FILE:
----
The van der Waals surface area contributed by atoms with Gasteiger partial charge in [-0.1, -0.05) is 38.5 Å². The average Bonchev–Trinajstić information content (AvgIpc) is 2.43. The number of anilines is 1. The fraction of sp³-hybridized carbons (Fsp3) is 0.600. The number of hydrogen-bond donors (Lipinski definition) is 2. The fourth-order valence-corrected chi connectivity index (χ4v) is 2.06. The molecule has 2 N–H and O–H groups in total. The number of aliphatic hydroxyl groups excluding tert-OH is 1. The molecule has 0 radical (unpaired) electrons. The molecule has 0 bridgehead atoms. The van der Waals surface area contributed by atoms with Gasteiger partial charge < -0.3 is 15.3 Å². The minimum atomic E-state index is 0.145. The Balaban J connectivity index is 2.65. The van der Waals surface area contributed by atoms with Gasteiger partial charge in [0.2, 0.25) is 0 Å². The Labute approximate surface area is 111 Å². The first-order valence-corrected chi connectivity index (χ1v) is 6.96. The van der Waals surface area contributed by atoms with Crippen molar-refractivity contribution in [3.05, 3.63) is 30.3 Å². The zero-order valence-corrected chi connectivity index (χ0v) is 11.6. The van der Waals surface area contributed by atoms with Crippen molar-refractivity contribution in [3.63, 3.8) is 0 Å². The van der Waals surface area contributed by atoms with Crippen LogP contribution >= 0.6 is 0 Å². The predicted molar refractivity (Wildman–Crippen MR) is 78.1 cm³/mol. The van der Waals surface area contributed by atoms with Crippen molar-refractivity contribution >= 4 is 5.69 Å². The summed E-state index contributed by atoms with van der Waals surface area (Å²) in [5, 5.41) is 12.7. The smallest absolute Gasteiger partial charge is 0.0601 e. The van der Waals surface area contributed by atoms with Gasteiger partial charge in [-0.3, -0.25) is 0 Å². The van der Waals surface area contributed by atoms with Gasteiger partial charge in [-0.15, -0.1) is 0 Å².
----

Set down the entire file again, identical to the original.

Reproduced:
The van der Waals surface area contributed by atoms with Gasteiger partial charge in [-0.1, -0.05) is 38.5 Å². The average Bonchev–Trinajstić information content (AvgIpc) is 2.43. The number of anilines is 1. The fraction of sp³-hybridized carbons (Fsp3) is 0.600. The number of hydrogen-bond donors (Lipinski definition) is 2. The fourth-order valence-corrected chi connectivity index (χ4v) is 2.06. The molecule has 2 N–H and O–H groups in total. The number of aliphatic hydroxyl groups excluding tert-OH is 1. The molecule has 0 radical (unpaired) electrons. The molecule has 0 bridgehead atoms. The van der Waals surface area contributed by atoms with Gasteiger partial charge < -0.3 is 15.3 Å². The minimum atomic E-state index is 0.145. The Balaban J connectivity index is 2.65. The van der Waals surface area contributed by atoms with Gasteiger partial charge in [0.2, 0.25) is 0 Å². The Labute approximate surface area is 111 Å². The first-order valence-corrected chi connectivity index (χ1v) is 6.96. The van der Waals surface area contributed by atoms with Crippen molar-refractivity contribution in [3.05, 3.63) is 30.3 Å². The zero-order valence-corrected chi connectivity index (χ0v) is 11.6. The van der Waals surface area contributed by atoms with Crippen molar-refractivity contribution in [3.63, 3.8) is 0 Å². The van der Waals surface area contributed by atoms with Crippen LogP contribution >= 0.6 is 0 Å². The predicted molar refractivity (Wildman–Crippen MR) is 78.1 cm³/mol. The van der Waals surface area contributed by atoms with Crippen molar-refractivity contribution >= 4 is 5.69 Å². The summed E-state index contributed by atoms with van der Waals surface area (Å²) in [5, 5.41) is 12.7. The smallest absolute Gasteiger partial charge is 0.0601 e. The van der Waals surface area contributed by atoms with Gasteiger partial charge in [-0.3, -0.25) is 0 Å². The van der Waals surface area contributed by atoms with Gasteiger partial charge in [-0.15, -0.1) is 0 Å².